Two Chinese citizens, Hung-Ming Chiu and Zhi Zhi Wang, Belarusian citizen Sergey Pavolvich, Ukrainians Dzmitry Burak and Sergey Storchak, as well as an individual known only by the online alias "Delpiero" are also facing related federal charges in San Diego.

The group of foreign nationals allegedly ran a global distribution operation for stolen credit and debit cards through locations in Eastern Europe and Asia, which netted them millions of dollars in personal profit.

Mark Sullivan, the director of the U.S. Secret Service, said the inquiry started in the San Diego federal prosecutor's office, but that investigators later made connections between similar cases in other parts of the country.

"But it was three investigations going on in three U.S. attorneys offices that were eventually coordinated, and it was realized it was one ring of people who were involved in this," he said.

TJX released a statement from senior vice president Sherry Lang, who noted the company's efforts to help the investigation and thanked the law enforcement agencies involved.

"With our customers always being our primary focus, TJX has gone to great lengths to secure its customers' data," Lang said. "However, broader action beyond retailers alone is required to protect consumer data. Banks and the U.S. payment card industry must join retailers and work together, including installing the proven card security measures in the U.S. that are already in use throughout much of the rest of the world."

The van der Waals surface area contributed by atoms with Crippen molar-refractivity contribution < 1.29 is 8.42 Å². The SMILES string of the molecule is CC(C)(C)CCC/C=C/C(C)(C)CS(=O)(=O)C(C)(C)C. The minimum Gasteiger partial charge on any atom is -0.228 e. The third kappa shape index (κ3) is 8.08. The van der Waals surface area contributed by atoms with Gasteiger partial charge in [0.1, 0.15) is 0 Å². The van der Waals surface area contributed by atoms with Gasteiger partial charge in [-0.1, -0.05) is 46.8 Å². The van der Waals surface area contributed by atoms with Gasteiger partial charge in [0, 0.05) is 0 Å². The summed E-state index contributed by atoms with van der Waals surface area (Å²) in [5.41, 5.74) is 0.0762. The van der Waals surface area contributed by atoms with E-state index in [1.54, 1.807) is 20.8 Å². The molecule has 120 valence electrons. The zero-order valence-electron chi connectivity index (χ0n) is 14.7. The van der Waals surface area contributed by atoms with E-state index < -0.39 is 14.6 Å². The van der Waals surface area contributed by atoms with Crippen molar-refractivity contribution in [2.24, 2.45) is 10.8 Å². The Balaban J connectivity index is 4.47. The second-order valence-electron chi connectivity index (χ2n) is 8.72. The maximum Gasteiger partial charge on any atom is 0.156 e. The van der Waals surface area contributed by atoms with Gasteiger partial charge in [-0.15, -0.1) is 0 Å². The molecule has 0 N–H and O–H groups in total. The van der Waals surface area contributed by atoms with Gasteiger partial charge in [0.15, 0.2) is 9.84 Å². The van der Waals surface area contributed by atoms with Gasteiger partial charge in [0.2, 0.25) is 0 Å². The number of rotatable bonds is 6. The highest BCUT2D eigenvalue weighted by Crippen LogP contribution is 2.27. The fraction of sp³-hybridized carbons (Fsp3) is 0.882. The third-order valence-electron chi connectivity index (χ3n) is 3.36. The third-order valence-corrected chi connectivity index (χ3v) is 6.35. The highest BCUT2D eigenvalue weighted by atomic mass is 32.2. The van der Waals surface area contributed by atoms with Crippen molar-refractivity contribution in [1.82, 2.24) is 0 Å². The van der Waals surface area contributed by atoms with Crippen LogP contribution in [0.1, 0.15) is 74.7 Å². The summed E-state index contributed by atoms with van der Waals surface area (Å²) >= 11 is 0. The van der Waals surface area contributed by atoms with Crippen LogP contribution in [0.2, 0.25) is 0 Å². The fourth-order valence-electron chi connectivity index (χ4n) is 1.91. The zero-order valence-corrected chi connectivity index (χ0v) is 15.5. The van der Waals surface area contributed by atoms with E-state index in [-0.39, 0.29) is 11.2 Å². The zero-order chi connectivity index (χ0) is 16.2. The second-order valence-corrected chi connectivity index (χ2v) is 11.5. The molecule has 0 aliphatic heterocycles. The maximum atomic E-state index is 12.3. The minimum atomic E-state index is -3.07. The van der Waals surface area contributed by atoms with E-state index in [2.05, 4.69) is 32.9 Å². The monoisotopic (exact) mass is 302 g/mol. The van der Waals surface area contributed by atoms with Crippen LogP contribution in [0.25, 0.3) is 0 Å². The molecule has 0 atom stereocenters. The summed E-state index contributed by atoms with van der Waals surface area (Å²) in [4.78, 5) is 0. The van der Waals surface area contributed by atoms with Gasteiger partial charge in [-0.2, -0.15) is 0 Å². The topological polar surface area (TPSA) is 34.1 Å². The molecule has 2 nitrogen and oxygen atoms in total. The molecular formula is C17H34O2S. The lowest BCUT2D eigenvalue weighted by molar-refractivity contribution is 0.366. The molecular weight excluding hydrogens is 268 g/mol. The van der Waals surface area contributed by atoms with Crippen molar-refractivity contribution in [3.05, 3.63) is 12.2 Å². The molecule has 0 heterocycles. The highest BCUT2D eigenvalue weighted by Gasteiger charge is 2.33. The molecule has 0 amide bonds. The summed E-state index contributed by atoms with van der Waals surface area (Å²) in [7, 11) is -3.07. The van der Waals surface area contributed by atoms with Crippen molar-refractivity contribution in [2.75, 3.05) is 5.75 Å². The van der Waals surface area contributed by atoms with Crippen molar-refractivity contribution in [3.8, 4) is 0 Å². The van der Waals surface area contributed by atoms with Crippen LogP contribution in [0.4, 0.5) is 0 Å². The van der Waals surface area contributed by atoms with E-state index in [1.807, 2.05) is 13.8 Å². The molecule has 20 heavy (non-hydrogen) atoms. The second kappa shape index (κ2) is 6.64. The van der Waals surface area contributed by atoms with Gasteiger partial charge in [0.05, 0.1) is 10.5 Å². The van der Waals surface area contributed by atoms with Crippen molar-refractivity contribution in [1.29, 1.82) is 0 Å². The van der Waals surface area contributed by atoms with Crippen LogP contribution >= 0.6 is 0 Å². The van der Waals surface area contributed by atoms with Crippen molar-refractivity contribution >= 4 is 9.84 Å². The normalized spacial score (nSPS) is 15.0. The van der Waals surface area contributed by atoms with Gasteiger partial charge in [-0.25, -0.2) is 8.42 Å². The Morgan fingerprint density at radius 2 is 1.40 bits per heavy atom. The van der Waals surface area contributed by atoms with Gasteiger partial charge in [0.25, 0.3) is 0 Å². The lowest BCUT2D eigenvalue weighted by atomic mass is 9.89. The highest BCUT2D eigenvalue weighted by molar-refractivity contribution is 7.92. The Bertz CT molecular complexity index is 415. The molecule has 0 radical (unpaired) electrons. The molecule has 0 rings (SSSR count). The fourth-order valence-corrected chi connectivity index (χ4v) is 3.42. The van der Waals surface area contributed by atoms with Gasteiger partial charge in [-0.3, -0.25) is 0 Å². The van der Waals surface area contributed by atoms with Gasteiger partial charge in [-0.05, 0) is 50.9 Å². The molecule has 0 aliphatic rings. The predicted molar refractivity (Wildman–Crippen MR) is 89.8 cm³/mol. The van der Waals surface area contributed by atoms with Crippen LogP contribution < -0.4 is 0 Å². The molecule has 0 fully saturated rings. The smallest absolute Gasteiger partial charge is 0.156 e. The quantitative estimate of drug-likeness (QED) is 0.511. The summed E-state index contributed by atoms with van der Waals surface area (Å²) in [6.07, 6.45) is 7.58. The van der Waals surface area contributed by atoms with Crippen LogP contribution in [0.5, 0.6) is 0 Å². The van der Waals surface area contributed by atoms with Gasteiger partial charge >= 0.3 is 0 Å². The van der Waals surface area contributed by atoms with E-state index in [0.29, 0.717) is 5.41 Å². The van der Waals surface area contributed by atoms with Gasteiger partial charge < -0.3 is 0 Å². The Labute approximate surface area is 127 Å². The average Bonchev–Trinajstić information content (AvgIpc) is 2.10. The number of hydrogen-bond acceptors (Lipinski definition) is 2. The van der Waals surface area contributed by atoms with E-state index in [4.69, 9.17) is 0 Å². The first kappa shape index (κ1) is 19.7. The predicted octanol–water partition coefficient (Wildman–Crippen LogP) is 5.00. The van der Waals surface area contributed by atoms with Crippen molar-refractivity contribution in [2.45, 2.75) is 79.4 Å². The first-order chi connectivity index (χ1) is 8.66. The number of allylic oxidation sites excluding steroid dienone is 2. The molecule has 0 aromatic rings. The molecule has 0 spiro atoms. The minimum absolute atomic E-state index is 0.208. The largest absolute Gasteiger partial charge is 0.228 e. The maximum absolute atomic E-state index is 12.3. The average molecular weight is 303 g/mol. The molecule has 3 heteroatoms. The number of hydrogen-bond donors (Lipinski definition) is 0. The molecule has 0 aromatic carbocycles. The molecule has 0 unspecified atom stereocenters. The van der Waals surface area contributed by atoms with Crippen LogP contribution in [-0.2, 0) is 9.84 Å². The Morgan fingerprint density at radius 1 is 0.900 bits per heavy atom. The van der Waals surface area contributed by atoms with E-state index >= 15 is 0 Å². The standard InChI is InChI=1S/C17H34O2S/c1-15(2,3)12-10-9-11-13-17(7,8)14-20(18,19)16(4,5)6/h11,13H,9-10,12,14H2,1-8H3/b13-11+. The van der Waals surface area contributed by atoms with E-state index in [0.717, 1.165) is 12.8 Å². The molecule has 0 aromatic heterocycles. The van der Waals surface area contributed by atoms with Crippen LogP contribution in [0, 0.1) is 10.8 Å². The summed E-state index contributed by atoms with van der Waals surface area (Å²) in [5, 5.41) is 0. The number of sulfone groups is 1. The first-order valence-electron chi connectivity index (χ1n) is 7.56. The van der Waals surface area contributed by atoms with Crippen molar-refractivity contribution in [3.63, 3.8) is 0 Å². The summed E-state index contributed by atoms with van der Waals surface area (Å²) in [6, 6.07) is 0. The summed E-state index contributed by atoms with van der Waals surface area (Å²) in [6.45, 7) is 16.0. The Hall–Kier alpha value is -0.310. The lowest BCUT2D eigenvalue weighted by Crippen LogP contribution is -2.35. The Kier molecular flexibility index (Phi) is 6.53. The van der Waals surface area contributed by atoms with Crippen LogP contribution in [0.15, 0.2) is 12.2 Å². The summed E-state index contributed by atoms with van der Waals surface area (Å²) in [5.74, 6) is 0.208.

Mukasey noted the toll identity theft takes on victims who have to rebuild their credit, as well as the threat to national security posed by global Internet schemes. "With the worldwide reach of the Internet, criminals can now operate from almost anywhere on the globe to steal personal information from … almost anywhere on the globe, in particular from our citizens," he said.

"And when they do, there are international online marketplaces where they can peddle that stolen information."

Secret Service agents initially arrested Gonzalez in 2003. While he was working as an informant, investigators alleged he was criminally involved in the case.

"Obviously, we weren't happy that the person we had working for us as an informant was double dealing," U.S. Attorney Michael Sullivan said.

He added that Gonzalez, despite his earlier role, was "not helpful" in the subsequent investigation.

Additionally, in May 2008, a federal court in New York unsealed a grand jury indictment against Gonzalez, as well as Suvorov and Yastremskiy, for an alleged scheme to hack into restaurant chain Dave & Buster's computer networks to steal account information. Gonzalez pleaded not guilty to the charges last month but court records indicate his co-defendants have yet to enter pleas. Attorneys for Suvorov and Yastremskiy could not immediately be located.

The three suspects are all in custody; Gonzalez is in federal custody while Suvorov and Yastremskiy await extradition from Germany and Turkey, respectively. Local authorities apprehended both men while they were on vacation.

Gonzalez could face a maximum sentence of life in prison if convicted of the charges filed against him in Boston.

The investigation involved numerous federal law enforcement agencies, including the multiple branches of the Justice Department, the Internal Revenue Service and the U.S. Secret Service.